Catholic Culture Liturgical Living
Catholic Culture Liturgical Living

St. Romanos the Melodist—The Akathist Hymn

By James T. Majewski ( bio - articles - email ) | Mar 25, 2020 | In Catholic Culture Audiobooks (Podcast)

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“Rejoice, O Bride Ever-Virgin!”

Happy Solemnity of the Annunciation!

The hymn we will be hearing is one of the most well-loved services of devotion in the Eastern Church. Although there’s some debate concerning the particulars of its authorship, many scholars agree with the pious tradition that the Akathist Hymn was composed by St. Romanos the Melodist, c. 530 in Constantinople.

St. Romanos was a deacon and noted hymnographer, whose hymns have been praised both for their beauty as well as for their profound theology. The Akathist Hymn—just one of the many hymns attributed to St. Romanos—was originally composed for liturgical use in the celebration of the great Feast of the Annunciation of the Theotokos, March 25.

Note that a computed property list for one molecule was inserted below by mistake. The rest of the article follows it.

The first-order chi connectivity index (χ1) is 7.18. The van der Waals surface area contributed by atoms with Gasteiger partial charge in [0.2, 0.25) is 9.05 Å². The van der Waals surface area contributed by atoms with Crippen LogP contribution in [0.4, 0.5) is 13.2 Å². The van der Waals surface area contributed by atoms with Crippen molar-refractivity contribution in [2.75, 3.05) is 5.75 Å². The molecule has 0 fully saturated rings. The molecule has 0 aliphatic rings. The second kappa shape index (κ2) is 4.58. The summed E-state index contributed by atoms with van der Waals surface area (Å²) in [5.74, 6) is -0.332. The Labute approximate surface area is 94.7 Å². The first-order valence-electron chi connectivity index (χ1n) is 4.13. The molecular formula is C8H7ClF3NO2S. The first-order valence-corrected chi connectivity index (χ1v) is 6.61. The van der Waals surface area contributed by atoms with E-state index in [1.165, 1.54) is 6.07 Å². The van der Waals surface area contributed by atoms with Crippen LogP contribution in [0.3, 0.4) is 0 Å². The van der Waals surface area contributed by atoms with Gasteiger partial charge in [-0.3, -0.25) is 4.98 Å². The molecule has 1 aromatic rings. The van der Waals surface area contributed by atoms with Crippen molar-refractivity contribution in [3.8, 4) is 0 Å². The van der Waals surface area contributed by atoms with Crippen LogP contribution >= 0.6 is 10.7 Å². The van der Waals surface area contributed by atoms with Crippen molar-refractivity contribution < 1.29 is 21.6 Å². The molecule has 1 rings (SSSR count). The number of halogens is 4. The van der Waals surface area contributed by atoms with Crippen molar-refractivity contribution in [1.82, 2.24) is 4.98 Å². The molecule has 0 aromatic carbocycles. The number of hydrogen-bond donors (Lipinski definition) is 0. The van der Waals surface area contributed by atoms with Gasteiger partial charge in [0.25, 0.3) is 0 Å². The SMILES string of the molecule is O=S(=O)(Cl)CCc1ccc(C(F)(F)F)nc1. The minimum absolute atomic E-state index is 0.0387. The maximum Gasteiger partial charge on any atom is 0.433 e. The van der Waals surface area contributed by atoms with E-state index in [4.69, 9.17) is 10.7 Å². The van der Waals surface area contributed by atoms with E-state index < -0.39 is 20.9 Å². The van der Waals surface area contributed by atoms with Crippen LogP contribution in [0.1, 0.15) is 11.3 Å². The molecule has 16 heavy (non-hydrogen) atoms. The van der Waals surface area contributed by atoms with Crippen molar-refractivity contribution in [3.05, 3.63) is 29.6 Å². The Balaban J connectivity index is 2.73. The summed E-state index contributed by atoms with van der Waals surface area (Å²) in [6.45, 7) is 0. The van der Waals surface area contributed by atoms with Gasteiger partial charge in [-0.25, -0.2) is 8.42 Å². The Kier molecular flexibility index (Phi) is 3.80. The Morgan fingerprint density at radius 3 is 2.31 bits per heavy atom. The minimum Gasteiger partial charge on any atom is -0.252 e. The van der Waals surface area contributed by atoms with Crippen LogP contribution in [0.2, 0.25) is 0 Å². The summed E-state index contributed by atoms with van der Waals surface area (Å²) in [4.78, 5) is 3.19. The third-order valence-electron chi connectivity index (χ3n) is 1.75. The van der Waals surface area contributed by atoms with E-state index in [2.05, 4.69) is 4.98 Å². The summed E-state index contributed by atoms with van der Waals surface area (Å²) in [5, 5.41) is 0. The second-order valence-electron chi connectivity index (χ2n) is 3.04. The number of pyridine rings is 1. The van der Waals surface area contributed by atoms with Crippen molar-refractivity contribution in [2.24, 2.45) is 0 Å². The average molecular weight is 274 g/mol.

After the great liberation of Constantinople in 626, it was chosen to be sung as the hymn of thanksgiving for the miraculous victory that had been achieved through the intercession of the Blessed Mother. The faithful prayed all through the night without sitting, hence the Greek meaning of the title, Akathistos—“not seated.”

During this time of global pandemic, may we, too, be found upright in thanksgiving and supplication, invoking Mary’s invincible intercession to deliver us from these sufferings and to free us from all danger.

Full text:

Example of sung chant:

Decree of the Apostolic Penitentiary:

Theme music: 2 Part Invention, composed by Mark Christopher Brandt, performed by Thomas Mirus. ©️2019 Heart of the Lion Publishing Co./BMI. All rights reserved.

James T. Majewski is Director of Customer Relations for, the “voice” of Catholic Culture Audiobooks, and co-host of Criteria: The Catholic Film Podcast. Based in New York City, he holds both a BA in Philosophy and an MFA in Acting. See full bio.

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